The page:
Posted on: February 22, 2023
Slips, Trips, and Falls: Preventing Workplace Trip Hazards
When you think of a workplace accident, you probably think of something dramatic – an explosion or an amputation, for example.
But the second-most common cause of workplace injury is a trip or slip hazard that leads to a fall. And 20-30% of workplace falls result in a moderate or severe injury like deep bruising, broken bones, or concussions.
In fact, according to OSHA, slips, trips, and falls cause nearly 700 workplace fatalities per year – that's 15% of all workplace deaths.
The trouble is that the circumstances that lead to slips and trips tend to be spontaneous and changeable – they don't exist until suddenly they do. That means preventing slips, trips, and falls is an ongoing process that relies heavily on employees being able to recognize related hazards.
What Are OSHA's Trip Hazard Regulations?
OSHA's primary standard for slip, trip, and fall hazards is the General Industry Walking-Working Surface standard (29 CFR 1910 Subpart D, which includes §1910.21-30).
Related Construction Industry standards are scattered throughout §1926, including Subparts C, L, M, and X. However, OSHA's 2017 slip, trip, and fall revisions aligned Construction standards with General Industry wherever possible.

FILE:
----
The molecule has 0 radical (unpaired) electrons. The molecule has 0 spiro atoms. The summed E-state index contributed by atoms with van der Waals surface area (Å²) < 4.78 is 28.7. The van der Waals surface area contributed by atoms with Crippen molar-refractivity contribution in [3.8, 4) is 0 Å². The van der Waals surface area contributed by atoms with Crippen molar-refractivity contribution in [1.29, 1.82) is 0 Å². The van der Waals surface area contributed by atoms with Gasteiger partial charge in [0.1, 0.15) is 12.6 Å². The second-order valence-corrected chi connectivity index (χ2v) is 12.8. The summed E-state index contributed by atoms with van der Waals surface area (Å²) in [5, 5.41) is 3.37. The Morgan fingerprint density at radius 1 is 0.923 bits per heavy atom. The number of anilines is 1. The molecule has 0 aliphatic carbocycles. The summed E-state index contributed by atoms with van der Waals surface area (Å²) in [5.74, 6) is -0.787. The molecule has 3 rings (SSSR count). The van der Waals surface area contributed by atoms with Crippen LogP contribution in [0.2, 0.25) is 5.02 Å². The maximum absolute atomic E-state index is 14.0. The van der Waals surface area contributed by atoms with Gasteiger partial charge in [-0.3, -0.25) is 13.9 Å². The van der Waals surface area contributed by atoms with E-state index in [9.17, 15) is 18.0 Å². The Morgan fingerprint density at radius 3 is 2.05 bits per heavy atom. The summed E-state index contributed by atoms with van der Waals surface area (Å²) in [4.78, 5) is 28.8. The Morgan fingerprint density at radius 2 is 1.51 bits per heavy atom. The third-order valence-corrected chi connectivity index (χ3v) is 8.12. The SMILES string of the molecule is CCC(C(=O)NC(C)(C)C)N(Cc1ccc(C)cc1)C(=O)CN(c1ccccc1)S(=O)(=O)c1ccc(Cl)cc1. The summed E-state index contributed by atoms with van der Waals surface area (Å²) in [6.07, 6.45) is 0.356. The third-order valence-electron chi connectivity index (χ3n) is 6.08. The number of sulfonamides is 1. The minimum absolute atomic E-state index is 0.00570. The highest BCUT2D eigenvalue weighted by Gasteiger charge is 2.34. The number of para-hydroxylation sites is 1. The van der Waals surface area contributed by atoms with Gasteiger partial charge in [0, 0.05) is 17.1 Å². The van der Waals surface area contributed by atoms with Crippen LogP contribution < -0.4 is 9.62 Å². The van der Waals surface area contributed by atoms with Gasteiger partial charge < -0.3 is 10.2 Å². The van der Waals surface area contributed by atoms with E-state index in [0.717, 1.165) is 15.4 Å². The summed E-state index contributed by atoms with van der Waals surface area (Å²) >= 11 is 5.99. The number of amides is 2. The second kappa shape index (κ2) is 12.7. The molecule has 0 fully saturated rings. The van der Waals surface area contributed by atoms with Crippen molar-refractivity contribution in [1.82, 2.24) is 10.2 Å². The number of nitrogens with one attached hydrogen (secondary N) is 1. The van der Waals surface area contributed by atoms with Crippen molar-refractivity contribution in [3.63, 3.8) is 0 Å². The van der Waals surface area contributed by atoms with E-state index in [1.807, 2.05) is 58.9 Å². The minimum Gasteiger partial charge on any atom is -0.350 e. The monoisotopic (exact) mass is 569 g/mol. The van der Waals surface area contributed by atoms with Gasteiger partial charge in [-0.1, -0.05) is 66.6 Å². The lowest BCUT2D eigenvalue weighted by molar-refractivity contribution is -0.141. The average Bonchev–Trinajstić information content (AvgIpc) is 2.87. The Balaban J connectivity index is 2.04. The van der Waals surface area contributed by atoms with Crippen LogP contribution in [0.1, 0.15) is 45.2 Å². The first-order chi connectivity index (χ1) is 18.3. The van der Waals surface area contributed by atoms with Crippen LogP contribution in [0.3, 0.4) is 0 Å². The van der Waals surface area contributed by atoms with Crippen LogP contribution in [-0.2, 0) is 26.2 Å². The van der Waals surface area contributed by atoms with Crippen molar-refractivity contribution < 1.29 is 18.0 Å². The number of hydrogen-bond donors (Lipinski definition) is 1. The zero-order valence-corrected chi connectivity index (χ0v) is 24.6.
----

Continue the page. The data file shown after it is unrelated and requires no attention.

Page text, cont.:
Finally, some specific slip, trip, and fall OSHA regulations ensure a safe exit route from any workplace. After all, the last thing you want during an emergency evacuation is a bottleneck at the exit. These Means of Egress regulations are found under §1910.36-37.
Definitions Related to Slips, Trips, and Falls
The temporary nature of an OSHA tripping hazard makes a clear set of definitions even more critical.
What is a Walking-Working Surface?
When you first see the name of OSHA's main trip and slip hazard, you may wonder what a "walking-working surface" is.
But it's just a surface you walk on…or work on. Walking-working surfaces include floors, aisles, stairs, platforms, and more.
Slips vs. Trips
Slips and trips can lead to falls, but there's a pretty clear distinction between the two.
A slip happens when there's insufficient traction between your foot and the walking-working surface, causing a sudden loss of balance.
A trip happens when your leg or foot comes into contact with a hazard (either an object or an uneven surface) that arrests the movement of your lower body while momentum carries your upper body forward.
What are the Two Types of Falls?
A fall happens when your center of gravity shifts unexpectedly, but for workplace safety purposes, falls are divided into two different categories: same-level falls and elevated falls.
An elevated fall is when someone falls from one level to another, like from a ladder, scaffold, building, or through an opening in the floor.
A same-level fall is when someone falls to the floor they're standing on or against a nearby object or wall.
What are Examples of Slipping and Tripping Hazards?